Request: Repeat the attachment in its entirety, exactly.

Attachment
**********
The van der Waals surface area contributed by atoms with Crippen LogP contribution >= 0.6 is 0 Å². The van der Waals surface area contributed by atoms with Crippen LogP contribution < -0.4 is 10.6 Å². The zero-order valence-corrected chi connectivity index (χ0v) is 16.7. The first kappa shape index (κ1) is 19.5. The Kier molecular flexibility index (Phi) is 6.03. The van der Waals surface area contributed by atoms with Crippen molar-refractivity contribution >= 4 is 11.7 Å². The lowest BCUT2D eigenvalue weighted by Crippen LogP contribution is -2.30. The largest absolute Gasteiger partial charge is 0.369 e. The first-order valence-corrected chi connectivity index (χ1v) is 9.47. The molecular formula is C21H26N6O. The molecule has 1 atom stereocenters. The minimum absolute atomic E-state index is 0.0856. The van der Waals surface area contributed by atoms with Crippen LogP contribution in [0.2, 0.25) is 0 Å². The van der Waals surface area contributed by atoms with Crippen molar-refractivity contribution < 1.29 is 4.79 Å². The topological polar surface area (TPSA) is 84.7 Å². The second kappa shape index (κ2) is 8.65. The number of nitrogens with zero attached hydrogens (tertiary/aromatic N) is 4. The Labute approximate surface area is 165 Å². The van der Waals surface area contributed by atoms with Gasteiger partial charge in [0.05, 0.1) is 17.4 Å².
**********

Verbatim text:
The van der Waals surface area contributed by atoms with Crippen LogP contribution >= 0.6 is 0 Å². The van der Waals surface area contributed by atoms with Crippen LogP contribution < -0.4 is 10.6 Å². The zero-order valence-corrected chi connectivity index (χ0v) is 16.7. The first kappa shape index (κ1) is 19.5. The Kier molecular flexibility index (Phi) is 6.03. The van der Waals surface area contributed by atoms with Crippen molar-refractivity contribution >= 4 is 11.7 Å². The lowest BCUT2D eigenvalue weighted by Crippen LogP contribution is -2.30. The largest absolute Gasteiger partial charge is 0.369 e. The first-order valence-corrected chi connectivity index (χ1v) is 9.47. The molecular formula is C21H26N6O. The molecule has 1 atom stereocenters. The minimum absolute atomic E-state index is 0.0856. The van der Waals surface area contributed by atoms with Crippen LogP contribution in [0.2, 0.25) is 0 Å². The van der Waals surface area contributed by atoms with Crippen molar-refractivity contribution < 1.29 is 4.79 Å². The topological polar surface area (TPSA) is 84.7 Å². The second kappa shape index (κ2) is 8.65. The number of nitrogens with zero attached hydrogens (tertiary/aromatic N) is 4. The Labute approximate surface area is 165 Å². The van der Waals surface area contributed by atoms with Gasteiger partial charge in [0.05, 0.1) is 17.4 Å².